Energy efficiency metrics provide information that can be used to assess and compare the energy consumption of various components of a cellular network and of the network as a whole. These metrics also help us to set long-term research goals for reducing energy consumption. With the increase in research activities pertaining to green communication and due to the intrinsic differences and relevance of various communication systems and performance measures, it is difficult for one single metric to suffice. Hence, several standardisation bodies and forums have considered energy efficiency in their network implementation strategies. However, energy efficiency metrics have been classified in three main categories in [10], that is, (i) facility-level, (ii) equipment-level, and (iii) network-level metrics. Reference [11], on the other hand, highlighted another type of metric, called the access-node level. The facility-level metric refers to high-level systems (such as data centres). The Green Grid (TGG) association of IT professionals proposed the metrics of power usage efficiency (PUE) and data centre efficiency (DCE) to evaluate energy efficiency in data centres [12]. Despite being a good metric for quickly assessing the performance of data centres at a macrolevel, PUE, which is defined as the ratio of total facility power consumption to total equipment power consumption, fails to account for the energy efficiency of individual pieces of equipment. Therefore, to quantify efficiency at the equipment level, a measure of the ratio of the energy consumption to the performance of a communication system would be more appropriate. Facility-level metrics assess initial power usage but do not reflect the energy efficiency of individual pieces of equipment. Thus, equipment-level metric, such as power amplifier efficiency metric, which quantify the performance of individual pieces of equipment, are required. The ATIS has introduced the telecommunications energy efficiency ratio (TEER), which is the ratio of useful work to power consumption and is measured in units of Gbps/Watt. Another equipment-level metric, the telecommunications equipment energy efficiency rating (TEEER), introduced by Verizon Networks and Building Systems, quantifies the total energy consumption as the weighted sum of the amounts of energy consumed by the equipment under different load conditions. Another equipment-level metric is the energy consumption rating (ECR), which is the ratio of the energy consumption to the effective system capacity, measured in units of Watt/Gbps [13]. However, even the busiest networks do not always operate under fullload conditions. Therefore, it would be useful to complement metrics such as the ECR to incorporate dynamic network conditions such as energy consumption under fullload, halfload, and idle conditions. Other metrics suitable for these purposes include the ECRW (weighted ECR), ECR-VL (energy efficiency over a variable-load cycle), and ECR-EX (energy efficiency over an extended-idle load cycle). Hence, ECR provides manufacturers insight into the performance of hardware components. However, these metrics (ECR, TEER, and TEEER) are unable to capture all the properties of a system. While the definitions of energy efficiency metrics at the component and equipment levels are fairly straightforward, it is more challenging to define energy efficiency metrics at the system or network level. Network-level metrics assess energy efficiency at the network level by considering the features and properties of the capacity and coverage of the network. The ETSI has defined two network-level energy efficiency metrics. The first metric is the ratio of the total coverage area to the power consumed at the site and is measured in units of km2/Watt. The second metric is the ratio of the number of subscribers to the power consumed at the site and is measured in units of users/Watt [10]. Some specific metrics have been used to measure the performance of computing processing associated with energy consumption, in units such as millions of instructions per second per watt (MIPS/W) and millions of floating-point operations per second per watt (MFLOPS/W) [10]. Reference [14] highlighted a metric with units of energy per bit per unit area (J/bit/m2). This metric relates energy consumption to the number of transferred bits and the area of coverage. This is equivalent to analysing the average power usage with respect to the average rate and the area of coverage (W/bps/m2). A rich set of metrics exists at the access node level. The ECR quantifies the energy used to transmit a piece of information (Joules/bit). Some other metrics quantify the utility of various resources with respect to existing tradeoffs, such as the spectral efficiency (b/s/Hz) and the power efficiency (b/s/Hz/W). One metric intended to cover all the aspects in a more general way is the radio efficiency ((b·m)/s/Hz/W) [15], which reflects the data transmission rate and the transmission distance that is attainable for a given bandwidth and level of power supplied. To summarise the discussion above, a nonexhaustive list of energy metrics is given in Table 1. In addition, reference [16] discusses in detail the tradeoffs among several different energy efficiency metrics, such as deployment efficiency versus energy efficiency, spectrum efficiency versus energy efficiency, bandwidth versus power, and delay versus power. However, the most popular metric for measuring the performance of the system is “bits per Joule,” which is the number of bits transmitted per Joule of energy. Interested readers can find a more comprehensive taxonomy of green metrics in [14, 17]. Reaching a consensus on a small set of standard energy metrics in future will not only accelerate research activities in green communications but also help to pave the way towards standardisation.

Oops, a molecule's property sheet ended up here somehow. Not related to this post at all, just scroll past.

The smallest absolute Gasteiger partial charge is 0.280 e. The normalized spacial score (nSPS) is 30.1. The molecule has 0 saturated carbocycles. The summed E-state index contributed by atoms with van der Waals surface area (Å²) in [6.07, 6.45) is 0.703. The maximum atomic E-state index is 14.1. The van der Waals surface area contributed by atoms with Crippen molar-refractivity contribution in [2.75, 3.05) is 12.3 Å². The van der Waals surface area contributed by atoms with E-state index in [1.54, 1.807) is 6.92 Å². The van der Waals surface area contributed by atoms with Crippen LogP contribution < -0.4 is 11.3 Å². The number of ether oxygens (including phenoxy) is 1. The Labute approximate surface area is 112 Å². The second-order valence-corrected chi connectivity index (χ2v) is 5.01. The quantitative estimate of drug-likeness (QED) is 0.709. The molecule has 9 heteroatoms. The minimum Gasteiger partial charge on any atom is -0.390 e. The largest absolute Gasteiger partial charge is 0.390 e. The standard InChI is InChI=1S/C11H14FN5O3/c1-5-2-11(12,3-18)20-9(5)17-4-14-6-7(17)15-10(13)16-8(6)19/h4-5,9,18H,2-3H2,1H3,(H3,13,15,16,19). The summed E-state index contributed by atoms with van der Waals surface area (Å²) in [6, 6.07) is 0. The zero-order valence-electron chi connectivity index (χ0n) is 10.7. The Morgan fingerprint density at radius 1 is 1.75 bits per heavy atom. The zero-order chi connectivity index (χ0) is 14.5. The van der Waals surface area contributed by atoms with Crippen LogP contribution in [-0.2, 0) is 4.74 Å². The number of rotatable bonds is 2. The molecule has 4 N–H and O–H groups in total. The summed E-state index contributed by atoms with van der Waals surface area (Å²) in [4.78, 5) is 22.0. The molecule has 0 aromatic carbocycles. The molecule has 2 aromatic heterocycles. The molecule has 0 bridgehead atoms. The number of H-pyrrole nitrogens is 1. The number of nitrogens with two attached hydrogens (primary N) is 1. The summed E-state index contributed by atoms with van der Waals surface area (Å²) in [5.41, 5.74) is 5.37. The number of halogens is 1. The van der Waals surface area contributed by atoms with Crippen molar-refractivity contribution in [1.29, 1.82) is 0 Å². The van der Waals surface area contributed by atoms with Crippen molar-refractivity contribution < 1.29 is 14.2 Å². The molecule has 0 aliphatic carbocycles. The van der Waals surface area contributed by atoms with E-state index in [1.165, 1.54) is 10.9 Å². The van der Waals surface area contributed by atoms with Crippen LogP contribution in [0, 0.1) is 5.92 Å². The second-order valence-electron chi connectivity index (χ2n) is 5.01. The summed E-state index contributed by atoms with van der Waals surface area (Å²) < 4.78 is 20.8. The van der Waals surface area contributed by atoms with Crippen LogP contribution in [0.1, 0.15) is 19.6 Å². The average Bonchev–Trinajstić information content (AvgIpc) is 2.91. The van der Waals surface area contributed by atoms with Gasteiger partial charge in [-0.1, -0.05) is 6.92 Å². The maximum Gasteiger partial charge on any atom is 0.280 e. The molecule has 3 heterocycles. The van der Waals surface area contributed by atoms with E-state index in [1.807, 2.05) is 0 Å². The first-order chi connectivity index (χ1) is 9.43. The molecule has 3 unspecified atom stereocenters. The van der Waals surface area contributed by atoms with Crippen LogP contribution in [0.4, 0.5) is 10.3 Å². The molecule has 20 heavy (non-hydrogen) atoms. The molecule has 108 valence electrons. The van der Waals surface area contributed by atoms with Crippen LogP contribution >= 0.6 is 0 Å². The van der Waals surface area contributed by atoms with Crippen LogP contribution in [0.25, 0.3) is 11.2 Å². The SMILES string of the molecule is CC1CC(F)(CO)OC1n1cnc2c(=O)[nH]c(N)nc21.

tab1